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Special Issue "Genetic Basis and Molecular Mechanisms of Uveal Melanomas"

A special issue of International Journal of Molecular Sciences (ISSN 1422-0067). This special issue belongs to the section "Molecular Oncology".

Deadline for manuscript submissions: 31 October 2020.

Special Issue Editors

Dr. Karen Sisley
Website
Guest Editor
Weston Park Cancer Centre, Department of Oncology & Metabolism, University of Sheffield, Sheffield, S10 2RX and Sheffield Ocular Oncology Service, Royal Hallamshire Hosptial, UK
Interests: uveal melanoma; sarcoma; genetics; biomarkers; stem cells; targeted therapies
Dr. Emma Chilton
Website
Guest Editor
Weston Park Cancer Centre, Department of Oncology & Metabolism, University of Sheffield, Sheffield, S10 2RX and Sheffield Ocular Oncology Service, Royal Hallamshire Hosptial, UK
Interests: uveal melanoma; sarcoma; genetics; biomarkers; stem cells; targeted therapies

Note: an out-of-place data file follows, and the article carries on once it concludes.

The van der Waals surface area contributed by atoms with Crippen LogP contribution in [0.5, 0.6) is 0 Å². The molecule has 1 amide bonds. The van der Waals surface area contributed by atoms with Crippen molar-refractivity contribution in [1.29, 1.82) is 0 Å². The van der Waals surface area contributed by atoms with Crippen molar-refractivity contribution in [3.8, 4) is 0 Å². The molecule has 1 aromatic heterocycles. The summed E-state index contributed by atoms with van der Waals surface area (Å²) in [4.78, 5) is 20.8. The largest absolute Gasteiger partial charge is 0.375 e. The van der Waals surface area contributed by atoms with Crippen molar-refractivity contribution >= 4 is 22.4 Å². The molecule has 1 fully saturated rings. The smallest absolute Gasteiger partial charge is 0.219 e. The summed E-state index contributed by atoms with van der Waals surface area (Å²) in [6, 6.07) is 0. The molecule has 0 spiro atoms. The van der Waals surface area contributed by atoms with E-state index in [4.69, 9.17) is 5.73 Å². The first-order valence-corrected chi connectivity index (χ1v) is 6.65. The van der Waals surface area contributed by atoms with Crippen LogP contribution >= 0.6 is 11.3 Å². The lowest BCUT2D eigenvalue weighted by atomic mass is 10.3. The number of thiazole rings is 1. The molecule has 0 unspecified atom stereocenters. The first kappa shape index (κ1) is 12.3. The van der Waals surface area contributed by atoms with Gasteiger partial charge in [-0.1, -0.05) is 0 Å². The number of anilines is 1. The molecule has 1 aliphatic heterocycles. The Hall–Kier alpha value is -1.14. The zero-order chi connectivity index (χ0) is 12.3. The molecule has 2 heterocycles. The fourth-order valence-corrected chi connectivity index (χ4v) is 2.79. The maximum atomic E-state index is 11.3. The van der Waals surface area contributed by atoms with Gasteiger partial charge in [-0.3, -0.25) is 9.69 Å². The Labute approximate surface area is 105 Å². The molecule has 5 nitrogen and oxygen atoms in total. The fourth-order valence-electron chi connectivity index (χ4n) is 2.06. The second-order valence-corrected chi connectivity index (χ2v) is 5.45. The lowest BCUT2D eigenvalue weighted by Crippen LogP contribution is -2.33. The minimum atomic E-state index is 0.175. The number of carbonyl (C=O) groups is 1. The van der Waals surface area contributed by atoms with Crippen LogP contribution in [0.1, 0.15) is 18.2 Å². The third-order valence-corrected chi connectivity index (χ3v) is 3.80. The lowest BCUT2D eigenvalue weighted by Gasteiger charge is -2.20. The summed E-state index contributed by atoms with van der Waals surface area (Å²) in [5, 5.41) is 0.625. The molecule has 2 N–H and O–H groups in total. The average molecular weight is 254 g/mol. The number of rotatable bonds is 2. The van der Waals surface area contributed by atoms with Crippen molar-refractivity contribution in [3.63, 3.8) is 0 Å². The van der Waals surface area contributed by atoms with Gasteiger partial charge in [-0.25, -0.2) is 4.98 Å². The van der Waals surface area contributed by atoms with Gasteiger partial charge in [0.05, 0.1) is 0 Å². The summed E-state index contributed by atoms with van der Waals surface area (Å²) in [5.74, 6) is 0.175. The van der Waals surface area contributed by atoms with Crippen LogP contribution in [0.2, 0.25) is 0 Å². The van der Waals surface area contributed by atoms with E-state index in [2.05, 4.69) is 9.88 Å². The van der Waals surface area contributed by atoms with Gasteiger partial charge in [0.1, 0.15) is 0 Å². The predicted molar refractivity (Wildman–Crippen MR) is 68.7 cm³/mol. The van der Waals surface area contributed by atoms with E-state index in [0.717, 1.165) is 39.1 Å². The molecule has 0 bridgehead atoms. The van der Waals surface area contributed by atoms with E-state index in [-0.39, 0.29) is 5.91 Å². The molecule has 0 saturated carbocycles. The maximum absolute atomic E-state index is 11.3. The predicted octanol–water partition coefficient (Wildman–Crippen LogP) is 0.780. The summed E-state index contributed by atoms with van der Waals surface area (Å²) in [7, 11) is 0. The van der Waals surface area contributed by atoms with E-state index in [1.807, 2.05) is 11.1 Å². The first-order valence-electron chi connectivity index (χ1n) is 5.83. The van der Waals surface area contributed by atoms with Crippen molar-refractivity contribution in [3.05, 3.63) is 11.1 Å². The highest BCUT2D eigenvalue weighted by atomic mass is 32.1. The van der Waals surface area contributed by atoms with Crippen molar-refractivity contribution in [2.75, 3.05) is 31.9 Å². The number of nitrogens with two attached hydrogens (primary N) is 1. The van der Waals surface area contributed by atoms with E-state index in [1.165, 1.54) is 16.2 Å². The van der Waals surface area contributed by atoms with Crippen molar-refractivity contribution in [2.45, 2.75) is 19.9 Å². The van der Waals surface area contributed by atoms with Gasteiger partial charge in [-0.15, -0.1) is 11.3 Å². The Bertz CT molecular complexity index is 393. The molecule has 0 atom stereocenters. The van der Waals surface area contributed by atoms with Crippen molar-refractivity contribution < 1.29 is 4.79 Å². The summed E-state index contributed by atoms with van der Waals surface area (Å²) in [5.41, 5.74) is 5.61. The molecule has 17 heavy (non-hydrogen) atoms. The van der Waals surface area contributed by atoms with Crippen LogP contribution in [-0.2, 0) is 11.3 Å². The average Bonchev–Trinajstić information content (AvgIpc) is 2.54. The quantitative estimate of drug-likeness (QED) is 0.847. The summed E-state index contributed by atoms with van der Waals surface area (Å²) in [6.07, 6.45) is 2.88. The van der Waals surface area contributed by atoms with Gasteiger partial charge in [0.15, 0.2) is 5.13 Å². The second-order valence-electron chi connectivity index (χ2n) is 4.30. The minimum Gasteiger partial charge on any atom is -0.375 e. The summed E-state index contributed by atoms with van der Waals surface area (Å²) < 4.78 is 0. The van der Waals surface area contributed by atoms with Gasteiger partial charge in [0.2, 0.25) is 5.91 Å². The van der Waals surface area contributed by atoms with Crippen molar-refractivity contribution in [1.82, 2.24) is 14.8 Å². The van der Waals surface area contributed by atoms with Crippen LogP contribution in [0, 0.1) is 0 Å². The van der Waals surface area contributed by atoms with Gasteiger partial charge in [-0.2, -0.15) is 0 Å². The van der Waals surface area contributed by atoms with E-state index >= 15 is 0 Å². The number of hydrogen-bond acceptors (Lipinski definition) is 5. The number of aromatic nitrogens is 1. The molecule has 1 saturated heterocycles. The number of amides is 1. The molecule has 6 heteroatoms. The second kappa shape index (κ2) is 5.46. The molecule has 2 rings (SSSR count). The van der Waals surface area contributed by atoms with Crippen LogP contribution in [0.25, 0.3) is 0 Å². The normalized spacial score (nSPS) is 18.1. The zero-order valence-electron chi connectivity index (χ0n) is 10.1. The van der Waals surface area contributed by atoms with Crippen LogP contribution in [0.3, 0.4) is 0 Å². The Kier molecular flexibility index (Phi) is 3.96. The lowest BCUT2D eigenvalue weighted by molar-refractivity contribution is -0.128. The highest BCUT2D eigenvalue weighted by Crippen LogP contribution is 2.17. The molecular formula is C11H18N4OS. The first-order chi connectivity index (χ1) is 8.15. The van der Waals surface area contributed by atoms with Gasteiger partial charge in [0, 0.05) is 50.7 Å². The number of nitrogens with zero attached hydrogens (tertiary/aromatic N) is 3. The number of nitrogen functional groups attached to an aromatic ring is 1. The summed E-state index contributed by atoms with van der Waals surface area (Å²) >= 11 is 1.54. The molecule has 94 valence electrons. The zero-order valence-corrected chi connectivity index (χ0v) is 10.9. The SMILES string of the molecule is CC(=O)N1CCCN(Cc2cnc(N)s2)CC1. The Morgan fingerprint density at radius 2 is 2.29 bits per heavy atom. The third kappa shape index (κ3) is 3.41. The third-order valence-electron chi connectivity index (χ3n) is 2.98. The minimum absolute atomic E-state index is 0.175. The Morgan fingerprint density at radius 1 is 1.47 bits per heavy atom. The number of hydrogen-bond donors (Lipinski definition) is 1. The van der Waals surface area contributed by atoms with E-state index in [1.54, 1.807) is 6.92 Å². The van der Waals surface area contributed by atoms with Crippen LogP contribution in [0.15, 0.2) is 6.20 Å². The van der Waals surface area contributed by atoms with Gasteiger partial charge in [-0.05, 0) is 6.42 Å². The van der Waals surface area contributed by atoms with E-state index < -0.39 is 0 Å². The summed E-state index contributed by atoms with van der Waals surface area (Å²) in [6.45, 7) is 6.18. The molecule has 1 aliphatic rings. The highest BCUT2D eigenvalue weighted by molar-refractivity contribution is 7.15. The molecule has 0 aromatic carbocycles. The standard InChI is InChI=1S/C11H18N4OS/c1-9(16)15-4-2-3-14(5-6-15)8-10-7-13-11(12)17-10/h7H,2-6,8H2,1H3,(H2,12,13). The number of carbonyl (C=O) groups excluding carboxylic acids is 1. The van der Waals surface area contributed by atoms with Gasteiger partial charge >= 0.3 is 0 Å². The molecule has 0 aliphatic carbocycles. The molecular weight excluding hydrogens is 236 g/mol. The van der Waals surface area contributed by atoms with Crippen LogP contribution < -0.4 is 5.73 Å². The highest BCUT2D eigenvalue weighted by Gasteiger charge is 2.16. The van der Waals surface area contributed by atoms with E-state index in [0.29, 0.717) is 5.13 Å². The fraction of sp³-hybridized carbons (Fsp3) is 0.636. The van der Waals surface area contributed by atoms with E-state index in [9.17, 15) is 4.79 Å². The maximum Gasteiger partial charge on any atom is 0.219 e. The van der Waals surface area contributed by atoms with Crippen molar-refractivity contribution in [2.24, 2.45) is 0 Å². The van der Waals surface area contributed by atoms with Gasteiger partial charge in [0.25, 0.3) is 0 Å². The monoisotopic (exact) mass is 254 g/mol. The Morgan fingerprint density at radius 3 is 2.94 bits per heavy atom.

Special Issue Information

Dear Colleagues,

Uveal melanoma (UM) is the most common primary eye tumour of adults. For most patients the primary tumour is effectively controlled with surgical or radio-therapeutic approaches. Unfortunately, about 50% of patients will later present with metastases, usually affecting the liver. The time between treatment of the primary tumour and metastasis ranges from simultaneous presentation to decades later. For many patients however, treatment of the primary tumour is analogous to “closing the door after the horse has bolted”, since the tumour has already spread prior to the removal of the eye.